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Chia Seeds Sprout New Insights into Turing's Mathematical Patterns in Nature


In a surprising twist of scientific exploration, chia seeds have played a crucial role in potentially confirming a mathematical model proposed by renowned British mathematician Alan Turing 71 years ago. Turing, celebrated for his role in breaking the German Enigma code during World War II, may find posthumous validation in the growth patterns of these tiny seeds, shedding light on the chemistry behind nature's designs.

Turing's theory, introduced in 1952 while he was at the University of Manchester, suggested that patterns in nature result from chemical reactions between two homogeneous substances. These patterns, as described in his sole published paper, manifest across diverse plant and animal species, influencing the distinctive black-and-white stripes of a zebra or the unique ridges on a cactus.

Last summer, Brendan D'Aquino, a computer science undergrad at Northeastern University in Boston, collaborated with Flavio Fenton, a physics professor at Georgia Tech, to put Turing's theory to the test. Their innovative approach involved using chia seeds in a controlled laboratory setting, aiming to observe patterns reminiscent of those found in nature.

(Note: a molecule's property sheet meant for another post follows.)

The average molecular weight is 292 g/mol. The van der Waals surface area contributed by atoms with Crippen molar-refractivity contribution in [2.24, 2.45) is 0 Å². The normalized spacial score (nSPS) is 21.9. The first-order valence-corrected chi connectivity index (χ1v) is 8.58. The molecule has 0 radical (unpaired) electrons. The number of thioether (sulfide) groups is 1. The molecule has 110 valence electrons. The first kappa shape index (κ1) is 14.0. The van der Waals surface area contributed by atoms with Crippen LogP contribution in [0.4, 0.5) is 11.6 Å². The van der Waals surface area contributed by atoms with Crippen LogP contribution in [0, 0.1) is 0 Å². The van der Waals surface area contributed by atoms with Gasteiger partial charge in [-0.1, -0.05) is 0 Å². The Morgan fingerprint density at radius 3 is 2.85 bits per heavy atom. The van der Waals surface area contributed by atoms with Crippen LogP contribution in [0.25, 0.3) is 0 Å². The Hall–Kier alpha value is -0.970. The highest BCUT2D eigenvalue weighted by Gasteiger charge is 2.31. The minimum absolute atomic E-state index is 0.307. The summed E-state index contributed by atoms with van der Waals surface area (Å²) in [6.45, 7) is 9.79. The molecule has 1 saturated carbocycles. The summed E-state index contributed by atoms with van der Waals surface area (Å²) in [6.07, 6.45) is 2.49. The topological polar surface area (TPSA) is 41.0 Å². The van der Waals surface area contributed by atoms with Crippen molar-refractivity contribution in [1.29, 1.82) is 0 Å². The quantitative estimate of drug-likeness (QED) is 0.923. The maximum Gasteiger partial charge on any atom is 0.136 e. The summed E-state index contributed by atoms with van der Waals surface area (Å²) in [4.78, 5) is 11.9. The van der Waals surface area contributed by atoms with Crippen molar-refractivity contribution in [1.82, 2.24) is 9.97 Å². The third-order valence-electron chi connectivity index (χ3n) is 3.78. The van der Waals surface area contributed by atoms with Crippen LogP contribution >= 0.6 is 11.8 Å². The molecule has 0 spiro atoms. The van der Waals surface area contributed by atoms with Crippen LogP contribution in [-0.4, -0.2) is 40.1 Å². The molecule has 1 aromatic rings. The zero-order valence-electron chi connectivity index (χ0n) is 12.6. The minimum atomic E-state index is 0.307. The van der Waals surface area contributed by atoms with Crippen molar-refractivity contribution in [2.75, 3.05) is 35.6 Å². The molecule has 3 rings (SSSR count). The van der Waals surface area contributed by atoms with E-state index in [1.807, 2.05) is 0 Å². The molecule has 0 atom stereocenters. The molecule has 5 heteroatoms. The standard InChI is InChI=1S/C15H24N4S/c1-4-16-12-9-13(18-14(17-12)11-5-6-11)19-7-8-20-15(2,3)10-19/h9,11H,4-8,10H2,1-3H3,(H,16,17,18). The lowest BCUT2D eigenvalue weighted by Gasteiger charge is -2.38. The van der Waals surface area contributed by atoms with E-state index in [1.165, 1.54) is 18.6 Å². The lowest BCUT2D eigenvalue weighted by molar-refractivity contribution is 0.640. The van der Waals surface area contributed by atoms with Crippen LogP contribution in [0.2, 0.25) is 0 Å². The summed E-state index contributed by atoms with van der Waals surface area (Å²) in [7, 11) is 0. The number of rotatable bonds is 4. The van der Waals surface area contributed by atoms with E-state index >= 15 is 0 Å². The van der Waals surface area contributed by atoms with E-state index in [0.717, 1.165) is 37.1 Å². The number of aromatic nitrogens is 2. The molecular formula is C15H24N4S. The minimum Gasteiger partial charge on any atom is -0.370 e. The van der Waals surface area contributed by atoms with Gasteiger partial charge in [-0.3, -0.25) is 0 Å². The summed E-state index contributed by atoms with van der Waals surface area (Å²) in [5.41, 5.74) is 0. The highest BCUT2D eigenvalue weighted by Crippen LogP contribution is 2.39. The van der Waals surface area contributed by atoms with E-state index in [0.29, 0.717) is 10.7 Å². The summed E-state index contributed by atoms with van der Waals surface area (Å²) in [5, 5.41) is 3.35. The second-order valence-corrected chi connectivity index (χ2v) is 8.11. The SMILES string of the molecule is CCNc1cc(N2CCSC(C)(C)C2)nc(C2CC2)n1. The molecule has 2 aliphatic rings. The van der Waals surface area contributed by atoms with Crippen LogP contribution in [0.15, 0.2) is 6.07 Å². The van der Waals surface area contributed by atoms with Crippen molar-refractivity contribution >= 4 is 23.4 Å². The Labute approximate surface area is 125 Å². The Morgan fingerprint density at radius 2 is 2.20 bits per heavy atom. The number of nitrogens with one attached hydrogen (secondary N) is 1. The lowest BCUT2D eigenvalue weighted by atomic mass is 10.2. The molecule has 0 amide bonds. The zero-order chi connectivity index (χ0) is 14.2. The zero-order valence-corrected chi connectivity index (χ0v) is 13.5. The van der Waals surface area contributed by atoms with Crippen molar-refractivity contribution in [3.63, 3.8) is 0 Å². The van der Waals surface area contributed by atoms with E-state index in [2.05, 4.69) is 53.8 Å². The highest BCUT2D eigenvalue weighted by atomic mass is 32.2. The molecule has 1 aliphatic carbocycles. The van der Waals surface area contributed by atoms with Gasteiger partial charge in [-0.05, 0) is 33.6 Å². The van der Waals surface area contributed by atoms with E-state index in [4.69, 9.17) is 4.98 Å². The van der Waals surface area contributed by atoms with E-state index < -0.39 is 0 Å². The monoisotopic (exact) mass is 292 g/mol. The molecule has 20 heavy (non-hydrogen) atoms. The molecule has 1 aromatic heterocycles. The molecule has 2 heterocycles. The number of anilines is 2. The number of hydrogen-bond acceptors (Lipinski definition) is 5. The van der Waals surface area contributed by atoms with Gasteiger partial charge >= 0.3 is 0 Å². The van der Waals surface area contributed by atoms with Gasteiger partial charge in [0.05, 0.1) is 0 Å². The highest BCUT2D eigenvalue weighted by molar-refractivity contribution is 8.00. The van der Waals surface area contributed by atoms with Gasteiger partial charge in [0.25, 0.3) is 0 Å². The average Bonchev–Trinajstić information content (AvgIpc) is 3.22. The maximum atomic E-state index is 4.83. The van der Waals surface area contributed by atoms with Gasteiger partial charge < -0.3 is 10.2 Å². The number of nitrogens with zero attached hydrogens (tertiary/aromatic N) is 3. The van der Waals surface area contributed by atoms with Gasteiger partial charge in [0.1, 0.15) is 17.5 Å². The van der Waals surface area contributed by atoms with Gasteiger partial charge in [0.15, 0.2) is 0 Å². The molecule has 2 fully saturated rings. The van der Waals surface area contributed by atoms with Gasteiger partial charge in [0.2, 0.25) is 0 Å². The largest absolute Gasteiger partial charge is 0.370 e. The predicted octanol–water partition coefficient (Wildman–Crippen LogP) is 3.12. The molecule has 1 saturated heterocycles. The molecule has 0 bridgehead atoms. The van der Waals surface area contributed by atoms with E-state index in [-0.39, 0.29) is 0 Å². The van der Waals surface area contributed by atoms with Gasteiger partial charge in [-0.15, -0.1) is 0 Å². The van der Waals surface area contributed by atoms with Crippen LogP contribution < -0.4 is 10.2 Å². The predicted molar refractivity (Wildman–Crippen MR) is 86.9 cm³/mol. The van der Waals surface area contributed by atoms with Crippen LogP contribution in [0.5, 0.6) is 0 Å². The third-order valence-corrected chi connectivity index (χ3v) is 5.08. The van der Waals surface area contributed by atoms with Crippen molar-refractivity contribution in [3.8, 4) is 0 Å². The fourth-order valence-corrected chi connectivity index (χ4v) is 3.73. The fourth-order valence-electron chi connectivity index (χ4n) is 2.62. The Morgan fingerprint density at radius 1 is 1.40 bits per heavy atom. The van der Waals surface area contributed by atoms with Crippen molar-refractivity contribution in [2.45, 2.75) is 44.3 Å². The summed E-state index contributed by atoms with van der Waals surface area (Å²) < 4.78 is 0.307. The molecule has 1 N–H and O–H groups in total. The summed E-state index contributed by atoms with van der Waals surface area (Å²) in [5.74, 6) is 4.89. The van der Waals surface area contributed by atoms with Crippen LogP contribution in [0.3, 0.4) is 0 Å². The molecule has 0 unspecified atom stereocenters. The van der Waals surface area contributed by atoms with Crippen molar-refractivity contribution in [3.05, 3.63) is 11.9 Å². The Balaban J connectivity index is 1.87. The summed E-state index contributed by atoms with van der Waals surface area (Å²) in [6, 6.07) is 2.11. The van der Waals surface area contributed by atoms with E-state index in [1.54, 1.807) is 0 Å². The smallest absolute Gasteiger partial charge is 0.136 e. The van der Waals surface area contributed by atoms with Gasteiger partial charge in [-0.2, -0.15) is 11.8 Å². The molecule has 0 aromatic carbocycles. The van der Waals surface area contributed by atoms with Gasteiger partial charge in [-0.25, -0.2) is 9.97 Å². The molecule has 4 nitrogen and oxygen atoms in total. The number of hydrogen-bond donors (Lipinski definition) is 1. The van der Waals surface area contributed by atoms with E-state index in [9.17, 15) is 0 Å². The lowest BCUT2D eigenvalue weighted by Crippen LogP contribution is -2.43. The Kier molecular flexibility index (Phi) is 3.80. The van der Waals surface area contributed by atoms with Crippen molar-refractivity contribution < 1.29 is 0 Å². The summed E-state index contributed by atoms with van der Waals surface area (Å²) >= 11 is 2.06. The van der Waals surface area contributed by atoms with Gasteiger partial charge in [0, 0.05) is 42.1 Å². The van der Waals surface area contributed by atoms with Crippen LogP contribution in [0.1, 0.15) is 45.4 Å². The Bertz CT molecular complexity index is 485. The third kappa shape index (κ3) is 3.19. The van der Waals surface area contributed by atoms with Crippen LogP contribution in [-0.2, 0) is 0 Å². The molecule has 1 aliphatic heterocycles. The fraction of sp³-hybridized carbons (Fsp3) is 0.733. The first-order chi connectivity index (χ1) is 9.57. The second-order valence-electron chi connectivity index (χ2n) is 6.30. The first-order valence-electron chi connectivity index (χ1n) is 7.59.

The experiment included distributing chia seeds evenly in eight trays using different planting methods and applying various growing parameters. These parameters involved adjusting the amount of water each tray received, manipulating evaporation levels with Saran Wrap, and utilizing different substrates, such as coconut fiber and paper towels, to influence water diffusion.

"We made sure that the seeds were spread everywhere in the trays, so it was completely homogeneous," explained Fenton, emphasizing the meticulous nature of their setup.

Within a week, the researchers began witnessing patterns resembling those observed in natural environments, mirroring computer simulations created using Turing's model, albeit focusing on vegetation.

"The patterns emerged because of this diffusion and growth," added Fenton, highlighting the pivotal role of these factors in shaping the observed patterns.

Brendan D'Aquino expressed the excitement of seeing Turing's theory materialize in a tangible manner. "To see it physically happen is really cool," he remarked, underscoring the significance of their experimental outcomes.

Natasha Ellison, a mathematical ecologist at Mississippi State University, commended the study, affirming the prevalence of Turing patterns in nature. "Turing patterns are seen in vegetation all over the world," Ellison noted, highlighting the global nature of these patterns.

The researchers, despite their findings not undergoing peer review, presented their results at the American Physical Society meeting in Las Vegas on March 7. With the aim of contributing to scientific understanding, the team plans to transform their experiment into a formal paper, further cementing the relevance of Turing's mathematical genius in unraveling the mysteries of the natural world.

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